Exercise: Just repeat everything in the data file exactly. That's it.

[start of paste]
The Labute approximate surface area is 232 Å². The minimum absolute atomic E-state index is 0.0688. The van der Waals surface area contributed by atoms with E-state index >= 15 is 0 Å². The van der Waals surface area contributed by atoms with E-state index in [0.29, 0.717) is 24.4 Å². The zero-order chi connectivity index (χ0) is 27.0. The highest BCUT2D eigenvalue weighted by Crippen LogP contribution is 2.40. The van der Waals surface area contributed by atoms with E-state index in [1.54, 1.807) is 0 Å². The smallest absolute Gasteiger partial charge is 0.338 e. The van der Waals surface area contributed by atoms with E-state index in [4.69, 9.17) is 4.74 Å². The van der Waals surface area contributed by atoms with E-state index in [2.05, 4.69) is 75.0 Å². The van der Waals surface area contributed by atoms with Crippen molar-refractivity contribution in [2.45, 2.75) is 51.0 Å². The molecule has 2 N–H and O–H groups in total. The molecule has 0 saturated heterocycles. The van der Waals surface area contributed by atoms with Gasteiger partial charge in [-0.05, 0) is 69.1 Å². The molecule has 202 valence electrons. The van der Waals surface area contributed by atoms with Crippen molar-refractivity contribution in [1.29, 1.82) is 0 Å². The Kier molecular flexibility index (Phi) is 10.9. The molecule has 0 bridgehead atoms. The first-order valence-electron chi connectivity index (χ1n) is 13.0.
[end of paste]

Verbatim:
The Labute approximate surface area is 232 Å². The minimum absolute atomic E-state index is 0.0688. The van der Waals surface area contributed by atoms with E-state index >= 15 is 0 Å². The van der Waals surface area contributed by atoms with E-state index in [0.29, 0.717) is 24.4 Å². The zero-order chi connectivity index (χ0) is 27.0. The highest BCUT2D eigenvalue weighted by Crippen LogP contribution is 2.40. The van der Waals surface area contributed by atoms with E-state index in [1.54, 1.807) is 0 Å². The smallest absolute Gasteiger partial charge is 0.338 e. The van der Waals surface area contributed by atoms with E-state index in [4.69, 9.17) is 4.74 Å². The van der Waals surface area contributed by atoms with E-state index in [2.05, 4.69) is 75.0 Å². The van der Waals surface area contributed by atoms with Crippen molar-refractivity contribution in [2.45, 2.75) is 51.0 Å². The molecule has 2 N–H and O–H groups in total. The molecule has 0 saturated heterocycles. The van der Waals surface area contributed by atoms with Gasteiger partial charge in [-0.05, 0) is 69.1 Å². The molecule has 202 valence electrons. The van der Waals surface area contributed by atoms with Crippen molar-refractivity contribution in [1.29, 1.82) is 0 Å². The Kier molecular flexibility index (Phi) is 10.9. The molecule has 0 bridgehead atoms. The first-order valence-electron chi connectivity index (χ1n) is 13.0.